The women of Braidwood have always been the inspiration behind Saloon Design House. Now, as the town comes to grips with what remains after the recent fires, they continue to showcase the town's strong women.
Saloon released powerful photos online last week, featuring women who had actively fought fires threatening their families' properties, as well as those who had taken care of local kids taking refuge in the smoke-ridden town.
Even with their smokey hair, heat rashes and tired eyes, they were happy to get up at 5am to model Saloon's summer collection - aptly named The Phoenix collection - in the middle of the burnt forest surrounding Braidwood.
"We've always photographed in the rainforest and the surrounding areas, so for us to photograph the forests that are now burnt, was really just carrying on what we've always done," Saloon co-founder Jane Magnus says.
"To put an even more fine point on it, we were always going to photograph part of this collection in the Monga Forest and it just so happens that that location is now burnt to a crisp. Where we've taken the photos in the burnt forest, that's only 500 metres away from my parents' house.
"The photoshoot was quite confronting to do, driving through road barriers and smoke and areas where fires had been not that far from the road."
The Phoenix Collection was due to come out at the beginning of summer, with a different name. The weekend which the original photoshoot was scheduled was just after the North Black Range fires started to threaten the town. As a consequence the photoshoot was cancelled and the collection was not released.
In the weeks that have followed, the store has only open a handful of days - sometimes only for a few hours - because of a lack of customers and also to ensure the clothing was safe from the smoke. All the while, Magnus' business partner Dena Pezzano-Pharaoh's home was one of the many under threat from fire.
It wasn't until an unexpected phone call from Brisbane's Molten Store that the business made plans to release the collection. With a "very loyal and good following" on Instagram, the jewellery store wanted to feature Saloon, as well as other businesses affected by the Australian bushfires, using #ShopWithThem, in a bid to get people supporting the small businesses online.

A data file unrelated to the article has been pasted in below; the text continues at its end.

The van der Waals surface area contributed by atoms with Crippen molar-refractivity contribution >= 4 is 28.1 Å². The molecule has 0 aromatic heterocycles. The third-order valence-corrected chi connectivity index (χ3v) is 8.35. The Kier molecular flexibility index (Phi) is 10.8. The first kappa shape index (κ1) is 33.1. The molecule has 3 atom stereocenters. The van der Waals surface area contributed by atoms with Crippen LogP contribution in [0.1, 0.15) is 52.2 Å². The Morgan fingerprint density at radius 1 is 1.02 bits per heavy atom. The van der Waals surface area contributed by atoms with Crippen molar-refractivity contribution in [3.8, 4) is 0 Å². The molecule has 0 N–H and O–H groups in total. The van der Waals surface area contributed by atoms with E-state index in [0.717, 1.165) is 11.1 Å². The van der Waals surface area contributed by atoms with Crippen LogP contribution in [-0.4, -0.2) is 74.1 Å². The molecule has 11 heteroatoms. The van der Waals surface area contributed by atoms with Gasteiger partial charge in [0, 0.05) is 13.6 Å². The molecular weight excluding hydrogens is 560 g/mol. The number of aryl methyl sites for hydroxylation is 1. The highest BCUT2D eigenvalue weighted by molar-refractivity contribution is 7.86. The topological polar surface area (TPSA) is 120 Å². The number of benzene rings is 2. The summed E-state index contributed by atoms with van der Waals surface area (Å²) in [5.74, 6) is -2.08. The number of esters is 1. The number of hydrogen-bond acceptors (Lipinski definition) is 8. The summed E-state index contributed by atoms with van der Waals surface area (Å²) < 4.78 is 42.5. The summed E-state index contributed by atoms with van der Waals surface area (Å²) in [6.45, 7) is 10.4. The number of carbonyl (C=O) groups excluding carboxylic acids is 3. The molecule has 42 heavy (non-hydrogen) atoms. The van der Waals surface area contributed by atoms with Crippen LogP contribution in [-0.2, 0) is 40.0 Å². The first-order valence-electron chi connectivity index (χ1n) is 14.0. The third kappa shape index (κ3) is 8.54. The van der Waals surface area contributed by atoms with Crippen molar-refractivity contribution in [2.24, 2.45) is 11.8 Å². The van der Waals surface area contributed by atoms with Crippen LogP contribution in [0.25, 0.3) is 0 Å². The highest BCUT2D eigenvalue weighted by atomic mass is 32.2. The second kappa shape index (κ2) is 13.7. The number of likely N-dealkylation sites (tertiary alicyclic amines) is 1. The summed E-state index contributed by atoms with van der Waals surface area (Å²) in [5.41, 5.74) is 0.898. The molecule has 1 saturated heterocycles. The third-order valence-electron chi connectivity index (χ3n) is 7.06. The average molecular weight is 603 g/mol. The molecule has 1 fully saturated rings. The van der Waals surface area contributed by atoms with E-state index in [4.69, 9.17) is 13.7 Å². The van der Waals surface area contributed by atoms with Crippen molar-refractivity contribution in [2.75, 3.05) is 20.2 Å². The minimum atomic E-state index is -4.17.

In a week, the Braidwood design house's Instagram following increased by 1000.
"I had got such an incredible response from her followers sending love our way, it really did give me the courage to ask the local girls to help us do the photoshoot," Magnus says.
"I really wanted to have something to show all of these beautiful people that are showing us their support.
"It takes guts to start getting on with it, really. There's a lot of comradery between the small businesses in the region and we very much are trying to be open and get on with it for the sake of the towns on the South Coast as well.
"We have obviously not been hit nearly as badly as the South Coast where so many more people have lost their homes. But we have lost all our surrounding rainforest."
Among the women who gathered to model the Saloon dresses, was young actress Emilie Cocquerel. Residing in Sydney, the actress - who has been in Lion and Netflix's The New Legends of Monkey - was first introduced to the design house last year when her agent, who lives in the Braidwood region, took her there. She fell in love with the clothing and offered to help out with modelling when the time came.
Cocqueral was expected to come down to model for the original photoshoot before it was cancelled.
"She had been messaging me since then, not so much about the photographs at all, but just saying 'I'm so upset by all of this, what can I do? Can I fill my car with supplies and bring Hydrolite and food and masks?" Magnus says.
"When we were starting to get a lot of online media attention ... I messaged Emilie and asked if there was any chance that she could hop in the car first thing in the morning and still do that photoshoot, and so she did. She literally turned around with less than 12 hours and hopped in the car to be here for it.
"It was really quite affirming to have someone from Sydney [where it is] so detached come and experience what it's like out here and validate that experience. There are lots of people in the city that this is touching. And there are a lot of people who want to help."